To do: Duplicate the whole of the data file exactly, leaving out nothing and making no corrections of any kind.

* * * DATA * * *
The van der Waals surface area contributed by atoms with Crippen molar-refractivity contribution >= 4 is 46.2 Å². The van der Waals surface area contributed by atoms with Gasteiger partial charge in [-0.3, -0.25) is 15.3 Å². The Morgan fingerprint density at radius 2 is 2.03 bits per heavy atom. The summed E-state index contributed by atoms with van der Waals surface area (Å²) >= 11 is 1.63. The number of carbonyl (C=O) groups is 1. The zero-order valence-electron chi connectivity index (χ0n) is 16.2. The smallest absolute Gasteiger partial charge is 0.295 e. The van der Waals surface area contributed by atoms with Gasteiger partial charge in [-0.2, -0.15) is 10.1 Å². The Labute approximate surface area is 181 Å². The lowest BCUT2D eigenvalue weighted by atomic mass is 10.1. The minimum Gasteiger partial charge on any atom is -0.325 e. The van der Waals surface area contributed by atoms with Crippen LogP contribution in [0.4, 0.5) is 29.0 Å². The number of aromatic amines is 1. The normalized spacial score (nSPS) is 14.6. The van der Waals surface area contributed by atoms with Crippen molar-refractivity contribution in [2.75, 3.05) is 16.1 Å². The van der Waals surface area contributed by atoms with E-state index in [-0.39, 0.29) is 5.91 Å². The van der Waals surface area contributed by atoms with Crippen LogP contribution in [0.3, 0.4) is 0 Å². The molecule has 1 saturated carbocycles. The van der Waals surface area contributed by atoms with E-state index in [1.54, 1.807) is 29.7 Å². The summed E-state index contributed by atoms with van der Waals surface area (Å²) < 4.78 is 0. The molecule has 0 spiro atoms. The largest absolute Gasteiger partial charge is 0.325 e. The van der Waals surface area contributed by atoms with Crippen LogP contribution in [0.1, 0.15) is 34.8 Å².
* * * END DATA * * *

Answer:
The van der Waals surface area contributed by atoms with Crippen molar-refractivity contribution >= 4 is 46.2 Å². The van der Waals surface area contributed by atoms with Gasteiger partial charge in [-0.3, -0.25) is 15.3 Å². The Morgan fingerprint density at radius 2 is 2.03 bits per heavy atom. The summed E-state index contributed by atoms with van der Waals surface area (Å²) >= 11 is 1.63. The number of carbonyl (C=O) groups is 1. The zero-order valence-electron chi connectivity index (χ0n) is 16.2. The smallest absolute Gasteiger partial charge is 0.295 e. The van der Waals surface area contributed by atoms with Gasteiger partial charge in [-0.2, -0.15) is 10.1 Å². The Labute approximate surface area is 181 Å². The lowest BCUT2D eigenvalue weighted by atomic mass is 10.1. The minimum Gasteiger partial charge on any atom is -0.325 e. The van der Waals surface area contributed by atoms with Crippen LogP contribution in [0.4, 0.5) is 29.0 Å². The number of aromatic amines is 1. The normalized spacial score (nSPS) is 14.6. The van der Waals surface area contributed by atoms with Crippen molar-refractivity contribution in [2.75, 3.05) is 16.1 Å². The van der Waals surface area contributed by atoms with E-state index in [-0.39, 0.29) is 5.91 Å². The van der Waals surface area contributed by atoms with Crippen LogP contribution in [0.3, 0.4) is 0 Å². The molecule has 1 saturated carbocycles. The van der Waals surface area contributed by atoms with E-state index in [1.54, 1.807) is 29.7 Å². The summed E-state index contributed by atoms with van der Waals surface area (Å²) < 4.78 is 0. The molecule has 0 spiro atoms. The largest absolute Gasteiger partial charge is 0.325 e. The van der Waals surface area contributed by atoms with Crippen LogP contribution in [0.1, 0.15) is 34.8 Å².